Zero Waste is not a new movement and luckily it continues to gain traction as people are becoming more aware of how they live, what they consume and the resulting impact.
Essentially the movement is about choosing to follow a sustainable and plastic-free lifestyle by purchasing, creating and consuming sustainable products that do not have a negative impact on the environment. It goes beyond the environmentally-responsible efforts to reduce, reuse and recycle as it starts with Refuse then moves on to Reduce, Reuse, Recycle and ends with Rot.
The goal is ethical, economical, efficient and visionary and one of the primary purposes is to reduce trash sent to landfills and incinerators.
Zero Waste Ambassadors
Bea Johnson of Zero Waste Home hails from France and resides in California. She started the global zero waste movement in 2008. Today her family of four only generates a quart-size jar of waste per year.
Bea has made the lifestyle appealing and possible by sharing the significant benefits related to health, time and money. Bea recently completed a tour (one of many worldwide) in South Africa. As a junior sponsor, KURO-Bo was proud to contribute toward her flights that enabled her to participate in a series of national talks. Her talks inform people how they can simplify their lives by adopting a new approach to consumerism and conscious living.
She has inspired many others, including Colleen Black from Life Simply Lived, who lives in Ballito, South Africa. Her Zero Waste journey started in 2015. Colleen shares her thoughts, tips and awareness initiatives with people and address questions related to cleaning products, shopping behaviour and hygiene.
The movement has also led to the creation of incredible businesses that help make it easier to adopt the lifestyle, for example Plastic-Free HK in Hong Kong. They sell thoughtfully designed, ecologically crafted products, that encourage sustainable living and the reduction of plastic waste.
Original Unverpackt, Germany’s First Zero-Waste Supermarket, is another great example. The store is the brainchild of friends Sara Wolf and Milena Glimbovski.
Tips from Plastic-Free HK to Create Less Waste
Plastic-Free HK shares important information on their website’s blog, for example (a) ways to go plastic-free; (b) what you need in your shopping kit; and (c) how to create less waste in your bathroom. They even give you hummus recipes!
- As far as possible, refuse the stuff you don’t need; choose stainless steel, silicone, glass and bamboo packaging/containers, only use cloth/material shopping bags; try sustainable soap options; and drink more water instead of liquids in harmful packaging.
- Reusable produce bags, beeswax wrap, takeaway tins, reusable grocery bags and a large gusseted bag.
- Learn where to find things to accommodate the zero waste lifestyle, including toothbrushes, toothpaste, floss, razors and shaving cream, soaps (hand, face and body), shampoo and conditioners, lotion, ear buds and facial rounds/cotton balls. Sometimes it’s just about opting for a product with different packaging. You can find out more here.
Why is this Movement Important?
Changing mindsets does not happen overnight, but it should be encouraged as much as possible for the safety of mankind, animals, plants and the survival of the planet.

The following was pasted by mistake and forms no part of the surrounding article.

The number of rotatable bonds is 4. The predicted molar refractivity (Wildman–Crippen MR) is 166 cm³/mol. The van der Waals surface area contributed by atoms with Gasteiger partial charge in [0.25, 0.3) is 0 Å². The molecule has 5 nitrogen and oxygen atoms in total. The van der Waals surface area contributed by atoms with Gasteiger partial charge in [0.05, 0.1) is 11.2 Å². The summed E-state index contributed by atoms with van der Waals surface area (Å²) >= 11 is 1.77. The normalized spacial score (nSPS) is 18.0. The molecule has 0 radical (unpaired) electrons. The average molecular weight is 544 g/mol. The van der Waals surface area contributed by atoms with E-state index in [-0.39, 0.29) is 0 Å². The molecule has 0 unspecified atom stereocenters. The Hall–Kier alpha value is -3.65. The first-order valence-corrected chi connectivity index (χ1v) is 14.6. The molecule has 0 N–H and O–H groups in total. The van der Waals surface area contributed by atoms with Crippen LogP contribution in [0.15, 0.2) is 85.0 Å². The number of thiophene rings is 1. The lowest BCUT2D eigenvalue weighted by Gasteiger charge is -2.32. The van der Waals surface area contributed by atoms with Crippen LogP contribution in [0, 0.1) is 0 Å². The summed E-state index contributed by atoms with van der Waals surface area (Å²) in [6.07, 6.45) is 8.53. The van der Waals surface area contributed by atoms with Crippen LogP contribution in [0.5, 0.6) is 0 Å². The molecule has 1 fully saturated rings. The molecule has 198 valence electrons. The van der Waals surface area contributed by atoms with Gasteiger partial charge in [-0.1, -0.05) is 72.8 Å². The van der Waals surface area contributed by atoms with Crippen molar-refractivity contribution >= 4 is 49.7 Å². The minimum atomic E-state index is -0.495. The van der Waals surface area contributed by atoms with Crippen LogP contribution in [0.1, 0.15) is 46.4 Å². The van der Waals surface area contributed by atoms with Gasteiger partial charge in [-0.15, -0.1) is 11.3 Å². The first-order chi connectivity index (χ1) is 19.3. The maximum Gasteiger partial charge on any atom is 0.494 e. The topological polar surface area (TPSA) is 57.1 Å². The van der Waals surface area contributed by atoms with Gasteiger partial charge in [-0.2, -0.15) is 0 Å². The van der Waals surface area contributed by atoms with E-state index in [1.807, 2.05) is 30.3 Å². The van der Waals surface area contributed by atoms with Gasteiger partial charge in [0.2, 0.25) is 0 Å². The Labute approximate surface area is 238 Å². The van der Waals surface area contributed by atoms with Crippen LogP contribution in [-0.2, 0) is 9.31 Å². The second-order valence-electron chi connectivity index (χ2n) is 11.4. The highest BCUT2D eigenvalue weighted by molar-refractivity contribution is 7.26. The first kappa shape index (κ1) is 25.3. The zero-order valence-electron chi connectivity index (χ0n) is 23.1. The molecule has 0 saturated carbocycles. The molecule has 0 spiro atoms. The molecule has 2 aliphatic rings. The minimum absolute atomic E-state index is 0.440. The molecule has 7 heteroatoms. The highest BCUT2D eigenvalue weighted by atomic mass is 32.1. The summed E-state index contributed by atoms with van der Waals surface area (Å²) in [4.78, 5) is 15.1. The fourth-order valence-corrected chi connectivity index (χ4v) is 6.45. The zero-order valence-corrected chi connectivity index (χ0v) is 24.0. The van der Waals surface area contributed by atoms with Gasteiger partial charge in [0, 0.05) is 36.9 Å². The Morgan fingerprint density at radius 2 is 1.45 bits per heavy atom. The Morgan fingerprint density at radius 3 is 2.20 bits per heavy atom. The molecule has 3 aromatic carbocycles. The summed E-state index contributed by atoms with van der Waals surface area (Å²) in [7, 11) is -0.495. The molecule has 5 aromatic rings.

We have to change the way we think and live if we all want to survive.
How Can You Join the Movement?
It is far from easy to go ‘cold turkey’ so it would make sense to allow efforts to grow over time for sustainability purposes. The more you ‘invest’ in this new lifestyle, the more meaningful it will become and even more opportunities for change will become evident. As you research the harmful effects of waste and discover the shocking statistics, it should drive initiatives to further reduce your contribution to waste.
By reducing personal waste you can:
(a) help reduce pollution caused by the creation of items that end up as waste and
(b) help reduce the pollution of methods used to destroy this waste.
More Quick and Easy Ways to Reduce Your Waste
- Make your own compost
- Find and buy tubeless toilet paper
- Buy second-hand items where possible
- Drop off old clothes at a textile recycling box
- Replace paper towel with rags created from old t-shirts
- Opt for electronic subscriptions, statements and notifications where possible
- If you do receive junk mail, repurpose envelopes and paper for lists, drawings etc.
- Keep your communication electronic: invites, holiday cards, thank you cards, etc.
- Say no to unnecessary plastic, packaging and paper: straws, napkins, bags, etc.
- Try to use your local library and/or borrow reading material from friends
- Use your phone apps for lists, discounts/rewards and reminders
- Take material bags and buy fresh produce at farmers markets
- Buy bags and containers you can reuse: material, glass, etc.
- Where possible, take your own containers and buy in bulk
How KURO-Bō Plays its Part in the Zero Waste Movement
KURO-Bō Activated Charcoal is a water filter that is:
- All natural and eco-friendly
- Reusable for up to 3 months
- Offered in biodegradable packaging
- Recyclable in many eco-friendly and versatile ways
There are also several exciting, new zero-waste stores that have opened, or are soon to be opening, in Cape Town. KURO-Bō is delighted to be stocked in three:
- The Wild & Waste-Free Co-Op, Glencairn, Cape Town
- Nude Foods, Cape Town City Centre
- Shop Zero, Cape Town City Centre
We all have the power to make conscious purchasing decisions and every positive action makes a difference. Sharing your knowledge also goes a long way in promoting awareness and understanding.
To get in touch, please fill in our Contact form here.